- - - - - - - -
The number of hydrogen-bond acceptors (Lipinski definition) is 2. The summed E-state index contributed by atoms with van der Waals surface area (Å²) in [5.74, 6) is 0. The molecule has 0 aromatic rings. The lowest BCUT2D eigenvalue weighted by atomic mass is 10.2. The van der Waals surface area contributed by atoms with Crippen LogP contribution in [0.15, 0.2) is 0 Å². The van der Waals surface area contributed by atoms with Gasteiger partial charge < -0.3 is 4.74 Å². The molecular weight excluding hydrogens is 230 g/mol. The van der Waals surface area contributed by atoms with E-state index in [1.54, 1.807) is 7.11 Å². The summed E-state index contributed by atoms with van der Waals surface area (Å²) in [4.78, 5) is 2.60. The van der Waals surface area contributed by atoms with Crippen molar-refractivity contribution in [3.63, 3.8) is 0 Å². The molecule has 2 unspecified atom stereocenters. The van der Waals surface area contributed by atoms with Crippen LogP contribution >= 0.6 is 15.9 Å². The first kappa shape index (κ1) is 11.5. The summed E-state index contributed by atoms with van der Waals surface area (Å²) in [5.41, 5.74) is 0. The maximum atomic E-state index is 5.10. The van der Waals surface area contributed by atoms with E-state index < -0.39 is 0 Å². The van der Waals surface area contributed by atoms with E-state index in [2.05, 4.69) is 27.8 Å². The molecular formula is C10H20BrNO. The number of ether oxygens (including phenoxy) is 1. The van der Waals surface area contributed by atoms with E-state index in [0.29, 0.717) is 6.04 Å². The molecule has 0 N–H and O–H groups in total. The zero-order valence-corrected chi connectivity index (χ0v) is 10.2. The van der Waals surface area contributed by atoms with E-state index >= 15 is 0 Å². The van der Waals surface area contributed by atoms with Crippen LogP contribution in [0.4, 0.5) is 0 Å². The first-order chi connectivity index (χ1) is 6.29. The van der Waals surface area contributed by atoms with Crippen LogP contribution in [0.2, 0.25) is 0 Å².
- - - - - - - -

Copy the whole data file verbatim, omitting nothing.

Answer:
The number of hydrogen-bond acceptors (Lipinski definition) is 2. The summed E-state index contributed by atoms with van der Waals surface area (Å²) in [5.74, 6) is 0. The molecule has 0 aromatic rings. The lowest BCUT2D eigenvalue weighted by atomic mass is 10.2. The van der Waals surface area contributed by atoms with Crippen LogP contribution in [0.15, 0.2) is 0 Å². The van der Waals surface area contributed by atoms with Gasteiger partial charge < -0.3 is 4.74 Å². The molecular weight excluding hydrogens is 230 g/mol. The van der Waals surface area contributed by atoms with E-state index in [1.54, 1.807) is 7.11 Å². The summed E-state index contributed by atoms with van der Waals surface area (Å²) in [4.78, 5) is 2.60. The van der Waals surface area contributed by atoms with Crippen molar-refractivity contribution in [3.63, 3.8) is 0 Å². The molecule has 2 unspecified atom stereocenters. The van der Waals surface area contributed by atoms with Crippen LogP contribution >= 0.6 is 15.9 Å². The first kappa shape index (κ1) is 11.5. The summed E-state index contributed by atoms with van der Waals surface area (Å²) in [5.41, 5.74) is 0. The maximum atomic E-state index is 5.10. The van der Waals surface area contributed by atoms with E-state index < -0.39 is 0 Å². The van der Waals surface area contributed by atoms with E-state index in [2.05, 4.69) is 27.8 Å². The molecular formula is C10H20BrNO. The number of ether oxygens (including phenoxy) is 1. The van der Waals surface area contributed by atoms with E-state index in [0.29, 0.717) is 6.04 Å². The molecule has 0 N–H and O–H groups in total. The zero-order valence-corrected chi connectivity index (χ0v) is 10.2. The van der Waals surface area contributed by atoms with E-state index >= 15 is 0 Å². The van der Waals surface area contributed by atoms with Crippen LogP contribution in [0.4, 0.5) is 0 Å². The first-order chi connectivity index (χ1) is 6.29. The van der Waals surface area contributed by atoms with Crippen LogP contribution in [0.2, 0.25) is 0 Å².